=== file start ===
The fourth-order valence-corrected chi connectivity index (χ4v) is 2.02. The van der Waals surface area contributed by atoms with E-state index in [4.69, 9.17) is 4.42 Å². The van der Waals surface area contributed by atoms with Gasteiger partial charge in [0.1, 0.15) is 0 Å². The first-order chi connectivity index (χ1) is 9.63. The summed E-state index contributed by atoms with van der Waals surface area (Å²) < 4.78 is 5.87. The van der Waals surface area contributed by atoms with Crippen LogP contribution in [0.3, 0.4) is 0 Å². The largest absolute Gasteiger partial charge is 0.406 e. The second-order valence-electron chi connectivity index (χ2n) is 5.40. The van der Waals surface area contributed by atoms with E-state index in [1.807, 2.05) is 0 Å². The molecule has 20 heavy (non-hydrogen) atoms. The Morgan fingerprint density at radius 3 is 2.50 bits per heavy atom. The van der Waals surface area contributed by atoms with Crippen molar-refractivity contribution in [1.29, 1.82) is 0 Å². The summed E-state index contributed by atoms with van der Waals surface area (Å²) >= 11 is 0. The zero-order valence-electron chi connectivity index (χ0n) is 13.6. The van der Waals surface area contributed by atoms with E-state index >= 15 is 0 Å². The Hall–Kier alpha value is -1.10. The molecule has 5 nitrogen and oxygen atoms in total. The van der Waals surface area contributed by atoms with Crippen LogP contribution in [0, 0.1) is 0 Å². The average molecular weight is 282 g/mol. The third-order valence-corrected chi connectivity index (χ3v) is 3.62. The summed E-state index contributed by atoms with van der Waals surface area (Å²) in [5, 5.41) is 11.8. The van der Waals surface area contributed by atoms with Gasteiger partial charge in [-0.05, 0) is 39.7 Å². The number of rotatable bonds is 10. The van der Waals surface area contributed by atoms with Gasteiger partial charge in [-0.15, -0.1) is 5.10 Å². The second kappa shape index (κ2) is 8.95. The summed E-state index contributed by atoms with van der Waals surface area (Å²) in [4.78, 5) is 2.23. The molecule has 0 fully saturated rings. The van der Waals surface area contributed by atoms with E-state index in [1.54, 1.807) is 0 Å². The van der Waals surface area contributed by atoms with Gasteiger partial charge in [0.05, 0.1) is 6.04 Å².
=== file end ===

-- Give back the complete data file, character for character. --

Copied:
The fourth-order valence-corrected chi connectivity index (χ4v) is 2.02. The van der Waals surface area contributed by atoms with E-state index in [4.69, 9.17) is 4.42 Å². The van der Waals surface area contributed by atoms with Gasteiger partial charge in [0.1, 0.15) is 0 Å². The first-order chi connectivity index (χ1) is 9.63. The summed E-state index contributed by atoms with van der Waals surface area (Å²) < 4.78 is 5.87. The van der Waals surface area contributed by atoms with Crippen LogP contribution in [0.3, 0.4) is 0 Å². The largest absolute Gasteiger partial charge is 0.406 e. The second-order valence-electron chi connectivity index (χ2n) is 5.40. The van der Waals surface area contributed by atoms with E-state index in [1.807, 2.05) is 0 Å². The molecule has 20 heavy (non-hydrogen) atoms. The Morgan fingerprint density at radius 3 is 2.50 bits per heavy atom. The van der Waals surface area contributed by atoms with Crippen molar-refractivity contribution in [1.29, 1.82) is 0 Å². The summed E-state index contributed by atoms with van der Waals surface area (Å²) >= 11 is 0. The zero-order valence-electron chi connectivity index (χ0n) is 13.6. The van der Waals surface area contributed by atoms with E-state index >= 15 is 0 Å². The Hall–Kier alpha value is -1.10. The molecule has 5 nitrogen and oxygen atoms in total. The van der Waals surface area contributed by atoms with Crippen LogP contribution in [0, 0.1) is 0 Å². The average molecular weight is 282 g/mol. The third-order valence-corrected chi connectivity index (χ3v) is 3.62. The summed E-state index contributed by atoms with van der Waals surface area (Å²) in [5, 5.41) is 11.8. The van der Waals surface area contributed by atoms with Gasteiger partial charge in [-0.05, 0) is 39.7 Å². The number of rotatable bonds is 10. The van der Waals surface area contributed by atoms with Gasteiger partial charge in [-0.15, -0.1) is 5.10 Å². The second kappa shape index (κ2) is 8.95. The summed E-state index contributed by atoms with van der Waals surface area (Å²) in [4.78, 5) is 2.23. The molecule has 0 fully saturated rings. The van der Waals surface area contributed by atoms with E-state index in [1.54, 1.807) is 0 Å². The van der Waals surface area contributed by atoms with Gasteiger partial charge in [0.05, 0.1) is 6.04 Å².